Carl: Although this isn’t necessarily a cool fact or tidbit, it is important to note that we had such a strong response to the call for papers that we decided to divide things into a book and into a special issue of an academic journal. It was amazing to see the overlap between the book and the journal issue, especially on topics like video games, Lovecraft and gender, and Lovecraft and race. We felt like the issue and the book were in dialogue with each other while we worked on them. In one instance, authors from each collection corresponded and shared some ideas.

Since all those essays are available to read online, anyone who wants to see what else came out of this larger project can find them at

More to the point, the project does not have any “deep cuts” so to speak. Everything our authors wanted to address went into print. For me, the biggest surprises came from how well the essays blend discussion of contemporary challenges with Lovecraftian fiction. He definitely seems to be more relevant than ever.

Tony: Indeed, rather than tidbits, what the project brought was the revelation that the discussion around Lovecraft can bring together many interdisciplinary perspectives in terms of both the media and the academia. As Carl says, the interconnection between the book chapters proves Lovecraft’s legacy can be approached from multiple lines; all of them pointing at the central concern of his thought: the questioning of what being human means in the vastness of time and space around us.

SFF-related non-fiction is somewhat sidelined by the big genre awards, since the Nebulas have no non-fiction category and the Best Related Work Hugo category has become something of a grab bag of anything that doesn’t fit elsewhere. So why do you think SFF-related non-fiction is important?

Carl: When I think of the Hugos, I imagine a community of readers who care about their subjects enough to comment on them and to share their ideas with others. Academic work fits into that impulse to share and discuss even though some people are reluctant to call themselves fans. To me, SFF-related non-fiction is a way to test out ideas and interpretations and to see what others think of those ideas.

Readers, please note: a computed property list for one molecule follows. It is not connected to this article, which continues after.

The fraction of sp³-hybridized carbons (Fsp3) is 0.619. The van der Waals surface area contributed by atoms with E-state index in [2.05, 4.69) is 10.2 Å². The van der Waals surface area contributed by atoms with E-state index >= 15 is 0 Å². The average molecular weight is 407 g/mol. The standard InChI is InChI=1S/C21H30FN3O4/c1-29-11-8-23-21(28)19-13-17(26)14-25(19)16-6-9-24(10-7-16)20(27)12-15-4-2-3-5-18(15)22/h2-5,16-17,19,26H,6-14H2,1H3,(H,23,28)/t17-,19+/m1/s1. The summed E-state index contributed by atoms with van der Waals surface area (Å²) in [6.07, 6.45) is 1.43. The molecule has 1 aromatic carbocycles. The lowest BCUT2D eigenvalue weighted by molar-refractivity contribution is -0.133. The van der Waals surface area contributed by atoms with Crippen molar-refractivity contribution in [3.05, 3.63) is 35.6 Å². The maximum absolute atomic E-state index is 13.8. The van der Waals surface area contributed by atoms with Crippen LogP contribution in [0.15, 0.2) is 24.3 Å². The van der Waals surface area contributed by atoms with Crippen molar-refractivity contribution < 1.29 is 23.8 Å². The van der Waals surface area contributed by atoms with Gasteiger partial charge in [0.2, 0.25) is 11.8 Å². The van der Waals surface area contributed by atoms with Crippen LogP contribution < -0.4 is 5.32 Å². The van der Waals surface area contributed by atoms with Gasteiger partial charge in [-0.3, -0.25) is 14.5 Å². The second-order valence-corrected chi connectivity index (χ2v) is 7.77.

Tony: That’s right, SFF-related non-fiction can provide additional angles to approach the way SFF fiction is read, thus enriching the scope of interpretative discussions around it.

Are there any other great SFF-related non-fiction works or indeed anything else (books, stories, essays, writers, magazines, films, TV shows, etc…) you’d like to recommend?

Carl: I would recommend the podcast called “Imaginary Worlds.” I’ve listened to it for years and I love it. The episode on Philip K. Dick was one of my favorites, but the show never disappoints. I’m sure lots of your readers already know about that podcast, but if they don’t, they’re in for a great experience. I’ve also been fond of K. J. Bishop’s writing for the last couple of years.

Tony: I can recommend Sara Wasson and Emily Alder’s Gothic Science Fiction 1980-2010 (2011) as a reference on studies that focus on the interconnection between SSF and other types of fiction.

Where can people buy your book?



Where can people find you?

Carl: I don’t use social media as much as I used to, but I can sometimes be found on Twitter:

Tony: Mainly, at my FB account:

Thank you, Carl and Tony, for stopping by and answering my questions.

About Lovecraft in the 21st Century: Dead, But Still Dreaming:

Lovecraft in the 21st Century assembles reflections from a wide range of perspectives on the significance of Lovecraft’s influence in contemporary times. Building on a focus centered on the Anthropocene, adaptation, and visual media, the chapters in this collection focus on the following topics:

  • Adaptation of Lovecraft’s legacy in theater, television, film, graphic narratives, video games and game artwork
  • The connection between the writer’s legacy and his life
  • Reading Lovecraft in light of contemporary criticism about capitalism, the posthuman, and the Anthropocene
  • How contemporary authors have worked through the implicit racial and sexual politics in Lovecraft’s fiction
  • Reading Lovecraft’s fiction in light of contemporary approaches to gender and sexuality

About the Editors:

Antonio Alcala Gonzalez is founder of the International Gothic Literature Congress and chair of the Humanities Department at Tecnologico de Monterrey, Mexico City.

Carl H. Sederholm is professor of Interdisciplinary Humanities at Brigham Young University and chair of the Department of Comparative Arts and Letters.


Did you publish a work of SFF-related longform non-fiction in 2021 and want it featured? Contact me or leave a comment.